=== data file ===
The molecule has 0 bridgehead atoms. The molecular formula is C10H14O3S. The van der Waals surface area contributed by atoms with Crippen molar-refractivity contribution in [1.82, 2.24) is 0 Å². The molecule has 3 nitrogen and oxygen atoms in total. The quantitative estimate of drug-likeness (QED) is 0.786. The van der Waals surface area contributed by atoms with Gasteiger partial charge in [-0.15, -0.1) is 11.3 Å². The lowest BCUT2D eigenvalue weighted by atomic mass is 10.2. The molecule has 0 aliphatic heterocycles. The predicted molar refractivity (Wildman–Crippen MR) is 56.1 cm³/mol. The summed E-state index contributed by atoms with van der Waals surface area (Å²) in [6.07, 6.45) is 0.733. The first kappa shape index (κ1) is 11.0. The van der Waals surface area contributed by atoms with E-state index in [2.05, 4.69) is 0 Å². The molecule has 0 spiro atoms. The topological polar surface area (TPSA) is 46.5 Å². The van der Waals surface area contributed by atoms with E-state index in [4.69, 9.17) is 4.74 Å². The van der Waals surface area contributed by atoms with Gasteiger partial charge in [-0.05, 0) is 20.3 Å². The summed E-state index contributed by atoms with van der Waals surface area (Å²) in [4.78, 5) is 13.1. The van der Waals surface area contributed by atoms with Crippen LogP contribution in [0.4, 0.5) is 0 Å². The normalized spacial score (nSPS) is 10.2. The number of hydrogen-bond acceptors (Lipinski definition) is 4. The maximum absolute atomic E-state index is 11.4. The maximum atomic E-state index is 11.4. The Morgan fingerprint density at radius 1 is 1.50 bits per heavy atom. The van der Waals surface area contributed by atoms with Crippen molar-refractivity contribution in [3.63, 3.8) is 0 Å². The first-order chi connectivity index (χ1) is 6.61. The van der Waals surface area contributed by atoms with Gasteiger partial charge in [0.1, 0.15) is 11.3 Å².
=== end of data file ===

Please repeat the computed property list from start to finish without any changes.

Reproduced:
The molecule has 0 bridgehead atoms. The molecular formula is C10H14O3S. The van der Waals surface area contributed by atoms with Crippen molar-refractivity contribution in [1.82, 2.24) is 0 Å². The molecule has 3 nitrogen and oxygen atoms in total. The quantitative estimate of drug-likeness (QED) is 0.786. The van der Waals surface area contributed by atoms with Gasteiger partial charge in [-0.15, -0.1) is 11.3 Å². The lowest BCUT2D eigenvalue weighted by atomic mass is 10.2. The molecule has 0 aliphatic heterocycles. The predicted molar refractivity (Wildman–Crippen MR) is 56.1 cm³/mol. The summed E-state index contributed by atoms with van der Waals surface area (Å²) in [6.07, 6.45) is 0.733. The first kappa shape index (κ1) is 11.0. The van der Waals surface area contributed by atoms with E-state index in [2.05, 4.69) is 0 Å². The molecule has 0 spiro atoms. The topological polar surface area (TPSA) is 46.5 Å². The van der Waals surface area contributed by atoms with E-state index in [4.69, 9.17) is 4.74 Å². The van der Waals surface area contributed by atoms with Gasteiger partial charge in [-0.05, 0) is 20.3 Å². The summed E-state index contributed by atoms with van der Waals surface area (Å²) in [4.78, 5) is 13.1. The van der Waals surface area contributed by atoms with Crippen LogP contribution in [0.4, 0.5) is 0 Å². The normalized spacial score (nSPS) is 10.2. The number of hydrogen-bond acceptors (Lipinski definition) is 4. The maximum absolute atomic E-state index is 11.4. The maximum atomic E-state index is 11.4. The Morgan fingerprint density at radius 1 is 1.50 bits per heavy atom. The van der Waals surface area contributed by atoms with Crippen molar-refractivity contribution in [3.63, 3.8) is 0 Å². The first-order chi connectivity index (χ1) is 6.61. The van der Waals surface area contributed by atoms with Gasteiger partial charge in [0.1, 0.15) is 11.3 Å².